Santo Giordano Vineyard

Santo Giordano vineyard sits at the entrance to the Sonoma Valley in the Carneros AVA. The cooling effect of the Pacific ocean, summer fog and warm afternoons are the ideal climate to develop rich, full¬ flavored Chardonnay grapes with balanced acidity. We are very excited to be offering grapes from Santo Giordano Vineyard this year!

I visited the Carneros Chardonnay and Sangiovese vineyard in May 2016; a couple photos below.
Peter and others are talking with the vineyard owner in blue. We went to several other vineyards, it was a very nice trip.


On Oct 18, 2016 received additional notes:

2016 followed the early harvest pattern of 2015. Pinot Noir from Sonoma's Carneros and Columbia Gorge's White Salmon Vineyard were harvested within days of each other. Chardonnay harvests in the Carneros and White Salmon Vineyard happened on the same day. While the shrinking of 5 weeks differential between the two harvest regions, for a second year, provides unanswered climate thoughts - the quality of fruit in both regions was outstanding.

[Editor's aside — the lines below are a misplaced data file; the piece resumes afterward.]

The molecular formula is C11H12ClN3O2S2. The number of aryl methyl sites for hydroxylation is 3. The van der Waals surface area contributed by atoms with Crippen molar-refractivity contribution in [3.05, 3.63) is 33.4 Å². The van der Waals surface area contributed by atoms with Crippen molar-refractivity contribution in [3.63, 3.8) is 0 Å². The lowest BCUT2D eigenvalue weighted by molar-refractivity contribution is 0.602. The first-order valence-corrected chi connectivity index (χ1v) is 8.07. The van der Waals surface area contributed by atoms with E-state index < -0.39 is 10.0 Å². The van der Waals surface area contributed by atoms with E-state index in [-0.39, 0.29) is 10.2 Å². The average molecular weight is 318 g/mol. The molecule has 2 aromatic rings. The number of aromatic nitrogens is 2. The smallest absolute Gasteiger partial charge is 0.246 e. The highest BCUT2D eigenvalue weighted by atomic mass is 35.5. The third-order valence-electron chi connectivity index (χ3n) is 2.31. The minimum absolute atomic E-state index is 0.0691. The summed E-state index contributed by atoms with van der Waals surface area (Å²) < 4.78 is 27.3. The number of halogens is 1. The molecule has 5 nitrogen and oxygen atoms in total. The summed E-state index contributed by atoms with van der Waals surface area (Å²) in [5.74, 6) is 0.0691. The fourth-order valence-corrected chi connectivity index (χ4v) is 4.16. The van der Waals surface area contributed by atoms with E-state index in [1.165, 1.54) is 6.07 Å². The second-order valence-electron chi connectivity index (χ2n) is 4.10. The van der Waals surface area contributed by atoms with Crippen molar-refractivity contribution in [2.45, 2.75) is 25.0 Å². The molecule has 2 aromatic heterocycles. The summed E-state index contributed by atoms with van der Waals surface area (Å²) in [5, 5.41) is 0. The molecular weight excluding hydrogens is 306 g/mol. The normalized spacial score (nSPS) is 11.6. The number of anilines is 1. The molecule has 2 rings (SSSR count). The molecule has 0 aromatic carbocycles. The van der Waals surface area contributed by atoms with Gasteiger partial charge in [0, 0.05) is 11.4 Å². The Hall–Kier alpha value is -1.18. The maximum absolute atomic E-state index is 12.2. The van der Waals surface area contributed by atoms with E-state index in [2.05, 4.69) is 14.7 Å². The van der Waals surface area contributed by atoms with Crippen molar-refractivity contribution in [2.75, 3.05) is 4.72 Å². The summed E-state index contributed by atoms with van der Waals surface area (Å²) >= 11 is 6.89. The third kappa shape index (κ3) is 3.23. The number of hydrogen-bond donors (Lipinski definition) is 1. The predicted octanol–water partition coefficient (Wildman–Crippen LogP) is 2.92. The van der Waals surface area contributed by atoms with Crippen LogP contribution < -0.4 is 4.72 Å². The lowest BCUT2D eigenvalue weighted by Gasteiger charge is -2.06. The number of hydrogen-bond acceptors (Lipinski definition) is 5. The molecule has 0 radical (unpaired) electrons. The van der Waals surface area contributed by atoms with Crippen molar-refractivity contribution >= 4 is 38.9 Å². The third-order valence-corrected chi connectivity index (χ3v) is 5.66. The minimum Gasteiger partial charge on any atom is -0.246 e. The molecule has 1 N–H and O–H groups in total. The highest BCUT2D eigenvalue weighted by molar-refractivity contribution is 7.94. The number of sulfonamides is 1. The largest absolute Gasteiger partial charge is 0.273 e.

White Salmon's first harvest was to The Walls Vineyard in Walla Walla. Ali Mayfield, The Wall's winemaker, has been making wonderful wine from our fruit for a few years. White Salmon Vineyard has utilized little to no fertilizers in the vineyard. The fruit usually is quite low in YAN, and winemaking requires early doses of yeast food. Ali relates 2016 was the first year where Pinot Noir and Chardonnay came in PERFECT - not requiring any adjustments. While this will not hold for all our pickings, it was an initial indication of the quality year in store for us.
That's really good info, and not just from the AVA, but from the right vineyards. Did that come off of the Brehm blog? If so, I need to pay more attention to them.